A publication of the Archaeological Institute of America
Iron Age Mummy
Some of the most spectacular tattoos in the ancient world have been found adorning Iron Age mummies unearthed in the Altay Mountains of Siberia. There, a series of tombs dug into permafrost preserved the remains of nobles from a nomadic people today known as the Pazyryk Culture. On the skins of these mummies were intricate tattoos, depicting both mythical and real animals in action: running, stalking victims, or twisting in an S-shape, which scholars call “the pose of agony.”
Archaeologist Sergey Yatsenko of the Russian State University for the Humanities says the animal most commonly found was a monster that took the form of a wild goat with an eagle’s beak and a panther’s tail. This creature appeared on the upper part of the right shoulder of most of the mummies. On the left shoulder, the Pazyryk people sported the depiction of a tiger or a wild ram. A rooster poised for battle was frequently tattooed on noblemen’s forefingers, and a group of goats or rams often marched along their lower legs.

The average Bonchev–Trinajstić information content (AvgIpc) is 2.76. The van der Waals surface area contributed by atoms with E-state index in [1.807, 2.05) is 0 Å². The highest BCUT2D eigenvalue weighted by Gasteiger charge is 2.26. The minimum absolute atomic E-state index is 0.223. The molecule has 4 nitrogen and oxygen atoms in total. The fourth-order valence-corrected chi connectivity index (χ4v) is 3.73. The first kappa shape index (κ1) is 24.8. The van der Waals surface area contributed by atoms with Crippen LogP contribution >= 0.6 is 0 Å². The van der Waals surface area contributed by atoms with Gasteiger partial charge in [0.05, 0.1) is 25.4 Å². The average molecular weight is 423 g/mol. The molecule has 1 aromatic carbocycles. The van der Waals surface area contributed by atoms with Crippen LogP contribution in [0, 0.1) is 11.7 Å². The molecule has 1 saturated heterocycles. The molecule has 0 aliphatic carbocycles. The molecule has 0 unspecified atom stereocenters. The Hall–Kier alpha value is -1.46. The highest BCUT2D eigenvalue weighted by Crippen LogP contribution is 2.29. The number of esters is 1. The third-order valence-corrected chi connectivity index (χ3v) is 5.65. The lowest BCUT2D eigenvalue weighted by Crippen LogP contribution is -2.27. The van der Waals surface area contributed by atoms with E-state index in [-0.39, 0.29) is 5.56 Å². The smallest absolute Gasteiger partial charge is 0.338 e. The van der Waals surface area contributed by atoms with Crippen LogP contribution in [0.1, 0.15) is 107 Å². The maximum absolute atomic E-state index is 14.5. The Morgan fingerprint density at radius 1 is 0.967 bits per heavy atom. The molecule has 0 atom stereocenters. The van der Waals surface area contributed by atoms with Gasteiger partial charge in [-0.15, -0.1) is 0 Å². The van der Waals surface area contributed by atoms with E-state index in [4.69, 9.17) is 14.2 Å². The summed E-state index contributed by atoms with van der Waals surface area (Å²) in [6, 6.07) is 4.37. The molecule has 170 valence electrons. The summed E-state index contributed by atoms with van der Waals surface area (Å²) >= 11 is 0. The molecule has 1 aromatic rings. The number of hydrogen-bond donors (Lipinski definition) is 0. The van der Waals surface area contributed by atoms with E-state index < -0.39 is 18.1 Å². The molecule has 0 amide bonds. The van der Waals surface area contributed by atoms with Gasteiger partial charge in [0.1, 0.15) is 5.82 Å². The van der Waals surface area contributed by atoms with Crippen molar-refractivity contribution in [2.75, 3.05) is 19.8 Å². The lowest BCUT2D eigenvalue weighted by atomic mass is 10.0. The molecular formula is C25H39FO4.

Yatsenko points out that Greek accounts of the period stress that “barbarians” in Eurasia never went nude or even semi-nude in public, so most of these tattoos would probably have never been seen by others. Why endure the long and painful process of getting such dramatic tattoos if they were always covered? “I think they were for magical protection,” says Yatsenko, whose favorite Pazyryk tattoos are abstract designs found on the hands of a man who was probably a shaman. “Those tattoos were probably his spiritual weapons.”
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